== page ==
UNT expedition to recreate historic experiment and document once-in-a-lifetime astronomical event
DENTON (UNT), Texas -- In 1769, British Capt. James Cook led an expedition to Tahiti to document the transit of Venus across the sun in an effort to calculate the astronomical unit – the earth’s distance from the sun.
Cook was unable to complete the experiment due to unfavorable weather conditions, and later, a run-in with natives. Now, nearly 250 years later a team of citizen-scientists from the University of North Texas will attempt to complete the experiment on June 5 (Tuesday) during this century’s last Venus transit.
“Scientists have been able to calculate the astronomical unit, but we want to validate that the methods proposed by Edmund Halley in the 18th century were sound,” says Ron DiIulio, director of UNT’s astronomy program and leader of the expedition.
DiIulio will lead a team to Anchorage, Alaska, and Preston Starr, UNT observatory manager, will lead a team to South Point, Hawaii. These locations will allow the teams to capture the entire Venus transit before the sun sets.
In addition to the teams in Alaska and Hawaii, Randy Peters, UNT planetarium manager, will lead a viewing of the transit on the UNT campus. The viewing is open to the public and will be held in the parking lot on the western side of UNT’s Environmental Education, Science and Technology Building. Venus will make first contact with the sun in North Texas at 5:07 p.m. on June 5 (Tuesday), and second contact at 5:22 p.m.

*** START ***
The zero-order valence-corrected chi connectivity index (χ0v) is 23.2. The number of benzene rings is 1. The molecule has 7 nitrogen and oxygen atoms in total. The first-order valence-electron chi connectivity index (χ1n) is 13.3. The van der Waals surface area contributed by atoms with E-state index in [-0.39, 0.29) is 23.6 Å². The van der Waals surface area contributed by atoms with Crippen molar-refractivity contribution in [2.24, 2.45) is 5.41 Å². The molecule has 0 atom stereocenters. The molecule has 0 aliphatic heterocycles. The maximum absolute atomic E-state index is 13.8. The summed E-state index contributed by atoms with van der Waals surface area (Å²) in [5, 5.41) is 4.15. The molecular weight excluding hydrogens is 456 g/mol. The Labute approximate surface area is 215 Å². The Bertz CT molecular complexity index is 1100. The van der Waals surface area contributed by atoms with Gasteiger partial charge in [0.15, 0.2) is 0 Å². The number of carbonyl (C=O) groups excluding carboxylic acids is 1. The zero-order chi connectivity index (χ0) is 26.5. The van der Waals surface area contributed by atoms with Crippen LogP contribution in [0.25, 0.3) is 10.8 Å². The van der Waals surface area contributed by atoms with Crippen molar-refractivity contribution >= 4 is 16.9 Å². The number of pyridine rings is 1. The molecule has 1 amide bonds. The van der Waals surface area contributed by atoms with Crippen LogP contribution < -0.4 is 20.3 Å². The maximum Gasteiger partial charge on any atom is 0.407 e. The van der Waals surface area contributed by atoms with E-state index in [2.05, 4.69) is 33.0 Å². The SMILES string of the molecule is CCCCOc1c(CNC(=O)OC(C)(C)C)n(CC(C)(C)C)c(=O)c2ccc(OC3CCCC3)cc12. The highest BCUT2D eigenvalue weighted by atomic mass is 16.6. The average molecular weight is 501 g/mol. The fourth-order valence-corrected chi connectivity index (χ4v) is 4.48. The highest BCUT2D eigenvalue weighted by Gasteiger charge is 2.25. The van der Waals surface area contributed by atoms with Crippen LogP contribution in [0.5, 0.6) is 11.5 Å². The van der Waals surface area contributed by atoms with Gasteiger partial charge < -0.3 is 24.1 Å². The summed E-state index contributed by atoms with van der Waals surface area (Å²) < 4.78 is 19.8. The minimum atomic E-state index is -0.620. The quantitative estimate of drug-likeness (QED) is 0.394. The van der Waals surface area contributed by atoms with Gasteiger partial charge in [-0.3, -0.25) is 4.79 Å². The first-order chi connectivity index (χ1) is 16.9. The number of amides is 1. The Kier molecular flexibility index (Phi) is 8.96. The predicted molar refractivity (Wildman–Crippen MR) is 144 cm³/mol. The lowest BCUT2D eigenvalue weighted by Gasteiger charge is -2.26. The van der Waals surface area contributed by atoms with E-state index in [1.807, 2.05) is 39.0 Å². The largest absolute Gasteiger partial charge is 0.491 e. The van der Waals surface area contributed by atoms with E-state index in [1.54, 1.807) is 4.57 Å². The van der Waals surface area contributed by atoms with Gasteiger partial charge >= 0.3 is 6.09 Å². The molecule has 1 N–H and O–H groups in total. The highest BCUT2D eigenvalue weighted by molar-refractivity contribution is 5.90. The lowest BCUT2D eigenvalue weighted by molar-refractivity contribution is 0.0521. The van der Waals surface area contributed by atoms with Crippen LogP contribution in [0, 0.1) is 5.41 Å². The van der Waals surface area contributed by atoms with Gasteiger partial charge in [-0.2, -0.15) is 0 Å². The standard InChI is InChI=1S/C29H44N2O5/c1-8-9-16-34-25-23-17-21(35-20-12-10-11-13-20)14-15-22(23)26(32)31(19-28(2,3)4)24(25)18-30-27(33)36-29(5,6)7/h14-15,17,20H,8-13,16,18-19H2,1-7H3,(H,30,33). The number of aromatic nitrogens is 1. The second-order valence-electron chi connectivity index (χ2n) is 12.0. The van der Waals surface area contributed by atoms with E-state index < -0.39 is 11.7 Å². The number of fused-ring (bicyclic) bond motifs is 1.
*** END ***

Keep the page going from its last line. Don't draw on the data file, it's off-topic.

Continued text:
Team representatives will travel to Albuquerque, N.M., to film the upcoming solar eclipse on May 20 (Sunday) as a practice run for the Venus expedition. The teams will get only one chance to capture the transit of Venus across the sun, since the event occurs twice over an eight year span, and then doesn’t occur again for more than 100 years. Venus last transited the sun in 2004.
DiIulio’s team will have the advantage of atomic clocks, GPS positioning and high-tech telescopes, whereas, Cook’s expedition had to spend eight months bringing grandfather clocks across the ocean. Canon also will provide the teams with film equipment specifically designed for astronomy, which will allow them to capture high-quality, time-lapse footage of the event.
The team hopes to produce a planetarium show using the footage from the expedition. They also are planning a documentary about amateur scientists.
“The transit of Venus across the sun has only happened six times since the invention of the telescope, so this expedition will allow us to see how far we have come. It truly speaks to the spirit of adventure,” says DiIulio More Information www.unt.edu/news